Seriously, go buy a coat 

The weather says margaritas, but the calendar says eggnog.

It's a balmy 70 degrees or so as I write this, a mere 10 days before even the most restrained of retailers give it up and officially kick off the holiday shopping season. Makes it difficult to get me in the spirit, hard as the down coats in the window of Eddie Bauer are trying.

What always works for me are the extra ads in the Sunday paper and the extra hours all the stores stay open. I may be wearing shorts and Birkenstocks when I go, but if I can run out to Best Buy at 10:30 on a Wednesday night, well, deck the halls, baby, it's Christmastime.

It's too early at this point to give details about day-after-Thanksgiving specials and who's opening at what unholy hour of the morning — and God help me, now that I have a child, I may actually be out there with the other lunatics this year — so I'll just pass along some random deals and gift ideas I came across on a recent outing to Midtowne, my first in awhile.

Bombay Co. is going out of business. Everything in the store was at least 20 percent off when I went by; furniture was 30 percent. Tons of Christmas decorations, plus dinnerware, mirrors and wall decor, desk accessories, etc.

• We do still have Thanksgiving to celebrate, and if you're hosting this year, Pottery Barn has all its fall-themed decor on clearance: Table linens and candles, etc. Looking ahead, I'm fairly certain I'll end up spending a decent amount of money on their new line of whimsical cartoon reindeer tableware. You can outfit your dining room stem to stern, or just liven things up a bit with a set of coasters ($19) or napkin rings ($49 for nine). I like 'em.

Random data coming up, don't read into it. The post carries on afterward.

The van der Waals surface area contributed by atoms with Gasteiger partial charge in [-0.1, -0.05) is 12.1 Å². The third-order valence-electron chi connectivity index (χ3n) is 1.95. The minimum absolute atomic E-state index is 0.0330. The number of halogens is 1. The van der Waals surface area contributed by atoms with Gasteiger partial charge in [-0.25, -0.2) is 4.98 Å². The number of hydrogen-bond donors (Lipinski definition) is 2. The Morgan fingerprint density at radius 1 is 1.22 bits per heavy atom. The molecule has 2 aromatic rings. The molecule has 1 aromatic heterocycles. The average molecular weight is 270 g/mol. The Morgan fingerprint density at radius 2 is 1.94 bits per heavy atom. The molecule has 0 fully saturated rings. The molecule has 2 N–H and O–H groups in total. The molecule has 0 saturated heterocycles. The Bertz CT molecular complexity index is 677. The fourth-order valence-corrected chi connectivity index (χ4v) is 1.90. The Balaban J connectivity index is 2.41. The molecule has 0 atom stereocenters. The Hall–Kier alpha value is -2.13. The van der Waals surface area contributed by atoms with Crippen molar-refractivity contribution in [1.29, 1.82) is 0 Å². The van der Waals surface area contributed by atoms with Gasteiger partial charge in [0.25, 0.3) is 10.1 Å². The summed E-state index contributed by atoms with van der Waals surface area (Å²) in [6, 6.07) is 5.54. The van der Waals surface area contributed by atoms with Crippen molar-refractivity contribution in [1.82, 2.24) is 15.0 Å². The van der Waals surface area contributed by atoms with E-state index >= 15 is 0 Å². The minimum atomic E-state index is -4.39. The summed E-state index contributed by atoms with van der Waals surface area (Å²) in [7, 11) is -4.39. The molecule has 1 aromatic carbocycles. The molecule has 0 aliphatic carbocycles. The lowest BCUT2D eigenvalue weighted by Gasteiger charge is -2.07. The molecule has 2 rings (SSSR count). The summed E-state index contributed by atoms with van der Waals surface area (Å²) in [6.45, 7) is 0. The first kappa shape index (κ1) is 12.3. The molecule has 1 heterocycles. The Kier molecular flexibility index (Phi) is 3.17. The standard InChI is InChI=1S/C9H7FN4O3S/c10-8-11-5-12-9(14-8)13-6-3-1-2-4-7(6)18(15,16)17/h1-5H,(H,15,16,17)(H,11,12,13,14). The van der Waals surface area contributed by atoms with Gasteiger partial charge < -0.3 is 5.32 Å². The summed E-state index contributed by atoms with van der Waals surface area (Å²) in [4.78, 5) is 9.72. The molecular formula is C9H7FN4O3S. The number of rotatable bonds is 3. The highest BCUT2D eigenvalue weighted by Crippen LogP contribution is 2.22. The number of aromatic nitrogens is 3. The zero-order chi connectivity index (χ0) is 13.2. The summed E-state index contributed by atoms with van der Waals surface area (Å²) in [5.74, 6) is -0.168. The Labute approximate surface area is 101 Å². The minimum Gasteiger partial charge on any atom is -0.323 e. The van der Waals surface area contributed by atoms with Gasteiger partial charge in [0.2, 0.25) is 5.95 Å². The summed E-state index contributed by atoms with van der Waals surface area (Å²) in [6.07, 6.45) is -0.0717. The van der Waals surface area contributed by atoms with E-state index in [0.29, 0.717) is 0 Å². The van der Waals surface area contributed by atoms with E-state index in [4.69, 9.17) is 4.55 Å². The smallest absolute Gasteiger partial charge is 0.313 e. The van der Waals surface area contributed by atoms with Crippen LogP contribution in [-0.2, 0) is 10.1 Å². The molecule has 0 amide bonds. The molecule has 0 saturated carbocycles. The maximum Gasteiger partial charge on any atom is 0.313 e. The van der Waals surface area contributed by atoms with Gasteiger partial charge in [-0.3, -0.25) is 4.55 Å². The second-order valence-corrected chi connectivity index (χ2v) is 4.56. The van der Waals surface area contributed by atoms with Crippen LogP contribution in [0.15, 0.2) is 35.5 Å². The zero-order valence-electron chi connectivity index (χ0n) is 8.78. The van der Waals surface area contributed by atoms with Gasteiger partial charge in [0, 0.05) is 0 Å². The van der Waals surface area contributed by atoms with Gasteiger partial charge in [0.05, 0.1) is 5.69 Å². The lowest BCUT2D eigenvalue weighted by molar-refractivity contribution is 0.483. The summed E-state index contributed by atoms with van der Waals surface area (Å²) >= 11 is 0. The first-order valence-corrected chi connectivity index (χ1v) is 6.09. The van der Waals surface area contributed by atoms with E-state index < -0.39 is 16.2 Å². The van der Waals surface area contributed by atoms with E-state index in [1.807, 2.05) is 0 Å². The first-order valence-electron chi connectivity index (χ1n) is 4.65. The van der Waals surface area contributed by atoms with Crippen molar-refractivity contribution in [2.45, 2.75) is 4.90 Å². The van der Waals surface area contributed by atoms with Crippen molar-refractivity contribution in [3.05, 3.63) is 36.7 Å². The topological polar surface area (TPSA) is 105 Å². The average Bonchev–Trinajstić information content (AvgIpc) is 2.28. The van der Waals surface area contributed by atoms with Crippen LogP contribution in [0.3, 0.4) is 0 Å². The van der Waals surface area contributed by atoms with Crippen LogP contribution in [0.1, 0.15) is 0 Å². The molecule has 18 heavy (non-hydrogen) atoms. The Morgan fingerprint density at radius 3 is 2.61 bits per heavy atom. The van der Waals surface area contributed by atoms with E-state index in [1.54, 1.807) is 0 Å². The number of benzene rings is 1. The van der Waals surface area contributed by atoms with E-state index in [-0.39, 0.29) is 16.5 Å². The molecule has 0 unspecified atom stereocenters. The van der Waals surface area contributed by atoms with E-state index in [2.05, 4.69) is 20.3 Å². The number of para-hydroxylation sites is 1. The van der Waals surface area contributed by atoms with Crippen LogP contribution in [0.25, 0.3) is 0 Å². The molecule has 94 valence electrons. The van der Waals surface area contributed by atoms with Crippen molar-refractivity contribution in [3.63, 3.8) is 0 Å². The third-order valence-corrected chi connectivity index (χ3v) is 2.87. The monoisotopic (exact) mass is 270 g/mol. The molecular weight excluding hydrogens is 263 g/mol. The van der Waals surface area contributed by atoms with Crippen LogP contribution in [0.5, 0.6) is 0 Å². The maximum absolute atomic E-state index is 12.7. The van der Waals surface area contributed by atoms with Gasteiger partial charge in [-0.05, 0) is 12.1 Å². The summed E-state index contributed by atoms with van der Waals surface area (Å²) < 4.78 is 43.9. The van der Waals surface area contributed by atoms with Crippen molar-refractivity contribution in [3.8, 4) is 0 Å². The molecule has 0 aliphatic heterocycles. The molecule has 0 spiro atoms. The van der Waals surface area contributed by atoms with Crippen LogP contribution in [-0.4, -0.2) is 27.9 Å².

• Confound the foodie in your life with an obscure gadget from Williams-Sonoma. My vote's for the truffle shaver, which I thought was for mushrooms until I read the box. I also like the set of things-that-go cookie cutters that come in a tin shaped like a train engine ($20).

• Also in the things-to-make-you-smile category: The “Life is Good” line of clothing at Lewis and Clark. Goofy little cartoons and designs on t-shirts, pajamas, you name it, reasonably priced. Other ideas here: Cozy-looking Acorn slippers ($40ish for adult sizes) and Brazos carved walking sticks (about $20).

And a few notes from across the way at Park Plaza:

• At 6 p.m. tonight (Thursday, Nov. 15), style guru Tim Gunn of “Project Runway” and “Tim Gunn's Guide to Style” — and also the creative director at Liz Claiborne — will appear at a holiday fashion show featuring Liz Claiborne designs at Dillard's. Gunn said he'll be offering tips to help women navigate the demands of dressing for the season, plus suggestions for fashionable gifts. There'll be gift bags, prizes and refreshments too.

Coldwater Creek is offering $30 off a $100 purchase through Nov. 26.

• The Salvation Army will once again have its Angel Tree set up in the mall — choose an “ornament” with a child's name and age, and provide a little Christmas joy for a total stranger while you're shopping for your own kith and kin. There's not much of a better feeling this time of year.